Horse Nation film critic Amanda Ronan follows up on her review of The Man from Snow River last week with this analysis of its sequel.
After giving a 3 ½ star review to the original Man From Snowy River and stirring up a hornet’s nest on Horses in the Morning radio show, I was given a little homework. Return to Snowy River (1988), according to Jamie Jennings, will ease all my fears and finally convince me that the original and the sequel TOGETHER are the Greatest Horse Movie Ever Made.
The movie opens with Stalker Brumby on the run. He is cornered by five dark figures with rifles. We then catch up with Jim, still aboard Denny, herding horses through the desert. We are told that he has spent the last few years gathering some of the finest mares in Australia, and now he’s headed home to the mountains and to Jessica Harrison.
But not all is well at the Craig homestead. Spur is dead. Stalker Brumby is still on the run, except now Jim is being blamed for his reign of terror. Not to mention the ranch is being threatened by the bigger operations lower in the valley as they search for drought proof grazing for their cattle.
We then are brought up to speed at the Harrison ranch, where Jessica’s hair is looking even worse than usual and semi-grumpy Kirk Douglas has been replaced by REALLY grumpy Brian Dennehy as Daddy Harrison. Jessica is admonished for training a race colt, and then told to put on “something more feminine.” They are headed to a business meeting/horse race with a man named Patton and his son, Alistair. It becomes clear that Patton and his son have more on their minds than business that day. Alistair awkwardly presents Jessica with an engagement ring.
Patton: “It’s the high stepping fillies that make the best mares.” – in regards to Jessica.
I really wanted Daddy Harrison to sucker punch him right then.
Jessica disappears quickly into the crowd without giving any formal answer to Alistair, just as Jim shows up. The horse race begins and the Harrison colt wins… with Jessica as the jockey!
Daddy Harrison is not pleased and her would-be suitor, Alastair, looks mortified.
And then Jessica sees him… she sees Jim.
Jim: “Hello Jess.” (Excited girly giggles abound from the audience.. OK, actually I was the only one watching this… and all the excited giggles came from me.)
Daddy Harrison and Alastair swarm Jessica protectively and attempt to shoo Jim away, but he will not be so easily deterred. Only when Jessica tearfully rejects him and he is outnumbered 4 to 1, does Jim finally leave. Of course, on his way out he manages to perfectly run through Alastair’s series of cavalry tests using nothing but his bull whip, his stirrup leather, and a wooden stake.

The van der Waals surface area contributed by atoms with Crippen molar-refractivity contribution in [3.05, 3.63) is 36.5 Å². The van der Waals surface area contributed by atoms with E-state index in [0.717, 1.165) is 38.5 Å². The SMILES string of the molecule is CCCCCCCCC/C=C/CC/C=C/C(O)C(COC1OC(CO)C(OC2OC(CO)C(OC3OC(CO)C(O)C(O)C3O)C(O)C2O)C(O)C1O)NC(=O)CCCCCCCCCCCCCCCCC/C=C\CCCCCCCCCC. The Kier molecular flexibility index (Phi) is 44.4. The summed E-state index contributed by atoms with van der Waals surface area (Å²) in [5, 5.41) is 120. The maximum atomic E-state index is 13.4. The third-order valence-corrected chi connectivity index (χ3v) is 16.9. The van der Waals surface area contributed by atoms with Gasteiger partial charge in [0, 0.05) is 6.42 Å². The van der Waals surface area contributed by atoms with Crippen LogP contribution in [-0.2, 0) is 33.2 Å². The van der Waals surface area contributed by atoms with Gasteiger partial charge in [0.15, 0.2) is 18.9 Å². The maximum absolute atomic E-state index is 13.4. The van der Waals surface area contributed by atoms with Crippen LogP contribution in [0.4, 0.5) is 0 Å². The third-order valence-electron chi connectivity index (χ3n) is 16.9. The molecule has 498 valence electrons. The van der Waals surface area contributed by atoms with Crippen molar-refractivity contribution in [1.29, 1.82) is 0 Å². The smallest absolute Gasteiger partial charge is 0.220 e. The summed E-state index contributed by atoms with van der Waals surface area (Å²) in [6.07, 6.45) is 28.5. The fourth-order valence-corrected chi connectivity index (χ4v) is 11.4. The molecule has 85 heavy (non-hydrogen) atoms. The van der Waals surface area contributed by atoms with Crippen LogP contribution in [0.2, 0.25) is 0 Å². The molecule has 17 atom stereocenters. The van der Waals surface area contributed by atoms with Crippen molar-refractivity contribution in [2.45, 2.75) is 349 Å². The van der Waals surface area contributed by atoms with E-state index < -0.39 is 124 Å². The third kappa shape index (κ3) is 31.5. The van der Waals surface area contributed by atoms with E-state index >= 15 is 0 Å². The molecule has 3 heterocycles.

With his son’s ego on the line, Patton gets vengeful. He vows to “run off the mountain riff-raff and secure the grazing for the people of the valley.”
Back at home, Jessica starts to make vows of her own. One, she never wants to see or speak to Alistair Patton again. Two, Jim is the man for her. Daddy Harrison has a lot to deal with, seeing as how Patton is threatening to withhold a loan from him if the two families don’t form a “merger.”
After her father tells her the Patton’s dastardly plan, Jessica realizes she must stay away from Jim. She tells Jim they can not be together because the Patton’s would destroy her father and then they would destroy them.
Luckily, Jim doesn’t let her get away. He charges up on Denny and proclaims, “We’re not going to mess up our lives, doing what other people think is right.”
And they fall in love all over again.
They gallop romantically through the mountains…
and finally after 49 minutes and 19 seconds of film… they kiss.
Jessica moves in to Jim’s house and immediately takes the reins of his horse breeding business. Her and Jim propose a contract with Harry Hawker, to provide 100 quality mountain horses to the military every year. Not only would it provide much needed income for themselves, but it would drive business away from the nefarious Patton family. Alastair Patton begins to formulate a revenge plan, but the mountains hold a little surprise for Alastair. They call him Stalker Brumby.
Stalker Brumby kills one of Alastair’s mob and the locals blame Jim and Jessica for the death. They give Jim a final ultimatum: kill Stalker Brumby and send Jessica home, or else.
Meanwhile, Alastair hires a group of thugs to steal Jim’s horses. Jim immediately saddles up Denny and heads out to rescue his herd.
He jumps fallen trees. He soars over ditches. He dives under fallen limbs. He makes the infamous leap!
And then Alastair shoots Denny! The image of Rose Dewitt Bukater aboard the Titanic sprang into my head at this moment. You know the part where she is staring at her fiance and
says, “You unimaginable bastard,” and then spits into his face. I so wanted to spit into Alistair Patton’s face.
Jim mourns the loss of his best friend, just as Stalker Brumby shows up to pay his respects.
Out of mutual need to basically kick some Alastair a$$, man and beast strike a deal.
Let’s do this. (Cue the inspirational soundtrack.)
Do they catch the sinister Alastair Patton? Will they save Jim’s horses from the mob of thugs?
Will the locals force Jim and Jessica to separate? As always, you will just have to watch and see.
While the original Man From Snowy River did not win me over, this one did. The final 10 minutes of the film are epic. The riding was singularly AWESOME. It also had that mystical
horsey-human bond that I felt was missing from the original. How else could Jim tame Stalker Brumby in under 24 hours and then ride him like he stole him? I stand corrected, Jamie Jennings, and I will accept my serving of humble ‘bandicoot’ pie now.
I give the Return to Snowy River a full 4 Golden Horseshoes.
Listen to Amanda’s discussion of the film on today’s “Horses in the Morning” radio show!
- Send an email to wylie, the author of this post at firstname.lastname@example.org